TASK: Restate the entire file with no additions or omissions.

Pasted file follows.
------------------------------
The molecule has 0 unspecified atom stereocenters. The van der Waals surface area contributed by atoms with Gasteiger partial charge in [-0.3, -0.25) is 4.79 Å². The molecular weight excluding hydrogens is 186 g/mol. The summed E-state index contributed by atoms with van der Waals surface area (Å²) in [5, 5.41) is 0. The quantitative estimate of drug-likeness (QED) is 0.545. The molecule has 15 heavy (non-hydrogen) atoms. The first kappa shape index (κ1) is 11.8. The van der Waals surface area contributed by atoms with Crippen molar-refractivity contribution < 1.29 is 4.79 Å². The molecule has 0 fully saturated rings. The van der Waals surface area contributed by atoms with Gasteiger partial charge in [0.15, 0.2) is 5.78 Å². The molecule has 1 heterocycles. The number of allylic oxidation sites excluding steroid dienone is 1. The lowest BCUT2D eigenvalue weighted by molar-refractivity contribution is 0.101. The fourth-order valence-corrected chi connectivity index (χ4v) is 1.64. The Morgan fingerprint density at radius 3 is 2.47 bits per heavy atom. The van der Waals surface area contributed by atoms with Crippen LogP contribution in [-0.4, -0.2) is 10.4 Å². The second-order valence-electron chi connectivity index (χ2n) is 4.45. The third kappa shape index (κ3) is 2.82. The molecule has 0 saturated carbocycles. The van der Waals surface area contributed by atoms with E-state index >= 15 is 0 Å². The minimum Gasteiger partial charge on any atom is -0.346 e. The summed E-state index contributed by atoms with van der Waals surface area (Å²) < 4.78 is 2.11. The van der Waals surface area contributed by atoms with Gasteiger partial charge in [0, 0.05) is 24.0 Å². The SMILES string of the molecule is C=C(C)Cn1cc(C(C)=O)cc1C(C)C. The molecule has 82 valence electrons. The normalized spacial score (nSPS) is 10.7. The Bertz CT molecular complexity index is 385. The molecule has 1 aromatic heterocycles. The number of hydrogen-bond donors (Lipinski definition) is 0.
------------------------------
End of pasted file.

The molecule has 0 unspecified atom stereocenters. The van der Waals surface area contributed by atoms with Gasteiger partial charge in [-0.3, -0.25) is 4.79 Å². The molecular weight excluding hydrogens is 186 g/mol. The summed E-state index contributed by atoms with van der Waals surface area (Å²) in [5, 5.41) is 0. The quantitative estimate of drug-likeness (QED) is 0.545. The molecule has 15 heavy (non-hydrogen) atoms. The first kappa shape index (κ1) is 11.8. The van der Waals surface area contributed by atoms with Crippen molar-refractivity contribution < 1.29 is 4.79 Å². The molecule has 0 fully saturated rings. The van der Waals surface area contributed by atoms with Gasteiger partial charge in [0.15, 0.2) is 5.78 Å². The molecule has 1 heterocycles. The number of allylic oxidation sites excluding steroid dienone is 1. The lowest BCUT2D eigenvalue weighted by molar-refractivity contribution is 0.101. The fourth-order valence-corrected chi connectivity index (χ4v) is 1.64. The Morgan fingerprint density at radius 3 is 2.47 bits per heavy atom. The van der Waals surface area contributed by atoms with Crippen LogP contribution in [-0.4, -0.2) is 10.4 Å². The second-order valence-electron chi connectivity index (χ2n) is 4.45. The third kappa shape index (κ3) is 2.82. The molecule has 0 saturated carbocycles. The van der Waals surface area contributed by atoms with E-state index >= 15 is 0 Å². The minimum Gasteiger partial charge on any atom is -0.346 e. The summed E-state index contributed by atoms with van der Waals surface area (Å²) < 4.78 is 2.11. The van der Waals surface area contributed by atoms with Gasteiger partial charge in [0, 0.05) is 24.0 Å². The SMILES string of the molecule is C=C(C)Cn1cc(C(C)=O)cc1C(C)C. The molecule has 82 valence electrons. The normalized spacial score (nSPS) is 10.7. The Bertz CT molecular complexity index is 385. The molecule has 1 aromatic heterocycles. The number of hydrogen-bond donors (Lipinski definition) is 0.